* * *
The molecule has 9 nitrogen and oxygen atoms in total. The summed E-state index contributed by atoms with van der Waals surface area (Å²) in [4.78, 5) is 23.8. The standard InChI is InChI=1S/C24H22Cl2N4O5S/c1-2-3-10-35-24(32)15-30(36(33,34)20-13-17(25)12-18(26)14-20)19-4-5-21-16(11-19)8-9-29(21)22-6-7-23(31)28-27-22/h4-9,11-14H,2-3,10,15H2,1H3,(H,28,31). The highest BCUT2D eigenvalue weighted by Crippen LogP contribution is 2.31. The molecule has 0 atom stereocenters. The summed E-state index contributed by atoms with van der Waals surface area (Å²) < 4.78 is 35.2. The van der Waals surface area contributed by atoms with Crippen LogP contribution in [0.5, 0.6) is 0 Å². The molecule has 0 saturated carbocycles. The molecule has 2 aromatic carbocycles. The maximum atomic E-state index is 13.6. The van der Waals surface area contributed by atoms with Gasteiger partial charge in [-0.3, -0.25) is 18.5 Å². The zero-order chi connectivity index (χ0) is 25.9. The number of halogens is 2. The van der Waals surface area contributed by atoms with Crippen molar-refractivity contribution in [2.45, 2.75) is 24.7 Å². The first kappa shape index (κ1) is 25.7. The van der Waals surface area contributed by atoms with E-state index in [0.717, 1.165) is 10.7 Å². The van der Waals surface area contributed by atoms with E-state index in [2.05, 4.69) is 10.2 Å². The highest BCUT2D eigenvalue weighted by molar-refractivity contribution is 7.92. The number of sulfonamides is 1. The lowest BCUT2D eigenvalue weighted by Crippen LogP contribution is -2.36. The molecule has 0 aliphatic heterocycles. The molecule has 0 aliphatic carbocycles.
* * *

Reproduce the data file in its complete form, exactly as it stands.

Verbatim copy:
The molecule has 9 nitrogen and oxygen atoms in total. The summed E-state index contributed by atoms with van der Waals surface area (Å²) in [4.78, 5) is 23.8. The standard InChI is InChI=1S/C24H22Cl2N4O5S/c1-2-3-10-35-24(32)15-30(36(33,34)20-13-17(25)12-18(26)14-20)19-4-5-21-16(11-19)8-9-29(21)22-6-7-23(31)28-27-22/h4-9,11-14H,2-3,10,15H2,1H3,(H,28,31). The highest BCUT2D eigenvalue weighted by Crippen LogP contribution is 2.31. The molecule has 0 atom stereocenters. The summed E-state index contributed by atoms with van der Waals surface area (Å²) < 4.78 is 35.2. The van der Waals surface area contributed by atoms with Crippen LogP contribution in [0.5, 0.6) is 0 Å². The molecule has 0 saturated carbocycles. The molecule has 2 aromatic carbocycles. The maximum atomic E-state index is 13.6. The van der Waals surface area contributed by atoms with Gasteiger partial charge in [-0.3, -0.25) is 18.5 Å². The zero-order chi connectivity index (χ0) is 25.9. The number of halogens is 2. The van der Waals surface area contributed by atoms with Crippen molar-refractivity contribution in [2.45, 2.75) is 24.7 Å². The first kappa shape index (κ1) is 25.7. The van der Waals surface area contributed by atoms with E-state index in [0.717, 1.165) is 10.7 Å². The van der Waals surface area contributed by atoms with E-state index in [2.05, 4.69) is 10.2 Å². The highest BCUT2D eigenvalue weighted by molar-refractivity contribution is 7.92. The number of sulfonamides is 1. The lowest BCUT2D eigenvalue weighted by Crippen LogP contribution is -2.36. The molecule has 0 aliphatic heterocycles. The molecule has 0 aliphatic carbocycles.